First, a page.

The child at risk is the one whose parents are too immature themselves to guide wisely; too diminished by poverty to nurture; too far from opportunity to offer hope. The number of children in the U. There are families among us that need help all right, and by no means are they new on the landscape. The rate at which teenage girls had babies in ninety-six per thousand was twice what it is now. That remarkable statistic is ignored by the religious right--probably because the teen birth rate was cut in half mainly by legalized abortion.

In fact, the policy gatekeepers who coined the phrase "family values" have steadfastly ignored the desperation of too-small families, and since have steadily reduced the amount of financial support available to a single parent.

The famous family comprised of Dad, Mom, Sis, and Junior living as an isolated economic unit is not built on historical bedrock. In The Way We Never Were, Stephanie Coontz writes, "Whenever people propose that we go back to the traditional family, I always suggest that they pick a ballpark date for the family they have in mind.

Coontz writes, "For every nineteenth-century middle-class family that protected its wife and child within the family circle, there was an Irish or German girl scrubbing floors In many cases they spent virtually every waking hour working in the company of other women--a companionable scenario in which it would be easier, I imagine, to tolerate an estranged or difficult spouse.

A family so large and varied would not easily be brought down by a single blow: it could absorb a death, long illness, an abandonment here or there, and any number of irreconcilable differences. The Family of Dolls came along midcentury as a great American experiment. A booming economy required a mobile labor force and demanded that women surrender jobs to returning soldiers.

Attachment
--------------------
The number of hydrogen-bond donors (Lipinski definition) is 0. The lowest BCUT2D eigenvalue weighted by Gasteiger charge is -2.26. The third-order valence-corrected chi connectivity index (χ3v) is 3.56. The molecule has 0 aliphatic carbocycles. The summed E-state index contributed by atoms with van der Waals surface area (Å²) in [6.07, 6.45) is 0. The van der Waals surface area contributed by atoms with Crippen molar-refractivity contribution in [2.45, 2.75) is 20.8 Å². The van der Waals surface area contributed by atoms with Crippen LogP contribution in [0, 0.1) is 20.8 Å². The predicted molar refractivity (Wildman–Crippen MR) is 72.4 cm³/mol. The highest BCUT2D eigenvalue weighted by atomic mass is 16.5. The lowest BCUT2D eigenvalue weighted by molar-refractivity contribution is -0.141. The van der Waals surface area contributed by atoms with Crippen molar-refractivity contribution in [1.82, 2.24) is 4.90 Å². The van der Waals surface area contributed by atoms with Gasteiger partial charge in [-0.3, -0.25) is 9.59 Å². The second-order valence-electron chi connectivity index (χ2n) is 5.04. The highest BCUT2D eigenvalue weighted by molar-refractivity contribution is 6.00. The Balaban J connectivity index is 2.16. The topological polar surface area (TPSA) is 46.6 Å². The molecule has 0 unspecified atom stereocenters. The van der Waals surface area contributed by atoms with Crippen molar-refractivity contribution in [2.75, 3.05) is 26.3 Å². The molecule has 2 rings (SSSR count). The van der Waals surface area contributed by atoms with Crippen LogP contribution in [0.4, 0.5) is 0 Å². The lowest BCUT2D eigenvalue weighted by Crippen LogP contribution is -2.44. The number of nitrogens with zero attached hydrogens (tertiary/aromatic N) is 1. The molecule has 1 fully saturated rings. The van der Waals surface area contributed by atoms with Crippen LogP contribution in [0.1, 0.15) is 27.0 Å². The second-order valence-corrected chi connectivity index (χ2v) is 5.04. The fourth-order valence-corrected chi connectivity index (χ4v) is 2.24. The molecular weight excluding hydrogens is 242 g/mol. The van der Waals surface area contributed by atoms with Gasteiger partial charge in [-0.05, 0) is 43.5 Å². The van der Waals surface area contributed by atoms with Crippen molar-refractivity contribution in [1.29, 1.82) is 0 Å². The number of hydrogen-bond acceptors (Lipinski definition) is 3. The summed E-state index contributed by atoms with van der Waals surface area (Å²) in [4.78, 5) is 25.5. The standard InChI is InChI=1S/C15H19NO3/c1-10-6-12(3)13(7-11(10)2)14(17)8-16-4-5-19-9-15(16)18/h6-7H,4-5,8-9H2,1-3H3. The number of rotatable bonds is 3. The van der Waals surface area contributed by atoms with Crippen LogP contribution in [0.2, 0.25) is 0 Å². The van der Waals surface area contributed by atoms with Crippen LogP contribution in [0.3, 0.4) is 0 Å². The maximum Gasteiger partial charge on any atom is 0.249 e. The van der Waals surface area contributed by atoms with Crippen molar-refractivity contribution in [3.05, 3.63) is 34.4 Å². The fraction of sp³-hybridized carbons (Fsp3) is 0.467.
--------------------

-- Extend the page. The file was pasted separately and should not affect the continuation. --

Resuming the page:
Families came to be defined by a single breadwinner. They struck out for single-family homes at an earlier age than ever before, and in unprecedented numbers they raised children in urban isolation. The nuclear family was launched to sink or swim. More than a few sank. Social historians corroborate that the suburban family of the postwar economic boom, which we have recently selected as our definition of "traditional," was no panacea.

Twenty-five percent of Americans were poor in the mids, and as yet there were no food stamps. Sixty percent of the elderly lived on less than S1, a year, and most had no medical insurance. In the sequestered suburbs, alcoholism and sexual abuse of children were far more widespread than anyone imagined. Expectations soared, and the economy sagged. In the last three decades, that amorphous, adaptable structure we call "family" has been reshaped once more by economic tides.

Compared with fifties families, mothers are far more likely now to be employed. We are statistically more likely to divorce, and to live in blended families or other extranuclear arrangements.

We are also more likely to plan and space our children, and to rate our marriages as "happy. All in all, I would say that if "intact" in modern family-values jargon means living quietly desperate in the bell jar, then hip-hip-hooray for "broken.